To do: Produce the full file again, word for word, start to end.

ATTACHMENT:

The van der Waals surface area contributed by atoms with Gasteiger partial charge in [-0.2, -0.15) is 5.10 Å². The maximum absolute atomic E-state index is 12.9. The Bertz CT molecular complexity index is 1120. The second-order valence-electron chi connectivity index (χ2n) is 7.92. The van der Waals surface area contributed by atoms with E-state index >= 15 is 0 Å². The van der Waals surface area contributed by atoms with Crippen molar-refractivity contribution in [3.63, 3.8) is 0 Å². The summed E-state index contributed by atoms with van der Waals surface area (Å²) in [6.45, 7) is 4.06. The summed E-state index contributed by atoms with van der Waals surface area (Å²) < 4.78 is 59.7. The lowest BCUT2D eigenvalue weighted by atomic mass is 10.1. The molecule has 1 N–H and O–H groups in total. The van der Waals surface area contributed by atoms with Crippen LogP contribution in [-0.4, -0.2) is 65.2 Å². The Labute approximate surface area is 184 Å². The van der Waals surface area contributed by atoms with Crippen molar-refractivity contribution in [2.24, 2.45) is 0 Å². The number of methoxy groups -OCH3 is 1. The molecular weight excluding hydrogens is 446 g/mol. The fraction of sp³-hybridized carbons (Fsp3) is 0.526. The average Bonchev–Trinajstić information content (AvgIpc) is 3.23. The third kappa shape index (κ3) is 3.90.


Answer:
The van der Waals surface area contributed by atoms with Gasteiger partial charge in [-0.2, -0.15) is 5.10 Å². The maximum absolute atomic E-state index is 12.9. The Bertz CT molecular complexity index is 1120. The second-order valence-electron chi connectivity index (χ2n) is 7.92. The van der Waals surface area contributed by atoms with E-state index >= 15 is 0 Å². The van der Waals surface area contributed by atoms with Crippen molar-refractivity contribution in [3.63, 3.8) is 0 Å². The summed E-state index contributed by atoms with van der Waals surface area (Å²) in [6.45, 7) is 4.06. The summed E-state index contributed by atoms with van der Waals surface area (Å²) < 4.78 is 59.7. The lowest BCUT2D eigenvalue weighted by atomic mass is 10.1. The molecule has 1 N–H and O–H groups in total. The van der Waals surface area contributed by atoms with Crippen LogP contribution in [-0.4, -0.2) is 65.2 Å². The Labute approximate surface area is 184 Å². The van der Waals surface area contributed by atoms with Crippen molar-refractivity contribution in [2.24, 2.45) is 0 Å². The number of methoxy groups -OCH3 is 1. The molecular weight excluding hydrogens is 446 g/mol. The fraction of sp³-hybridized carbons (Fsp3) is 0.526. The average Bonchev–Trinajstić information content (AvgIpc) is 3.23. The third kappa shape index (κ3) is 3.90.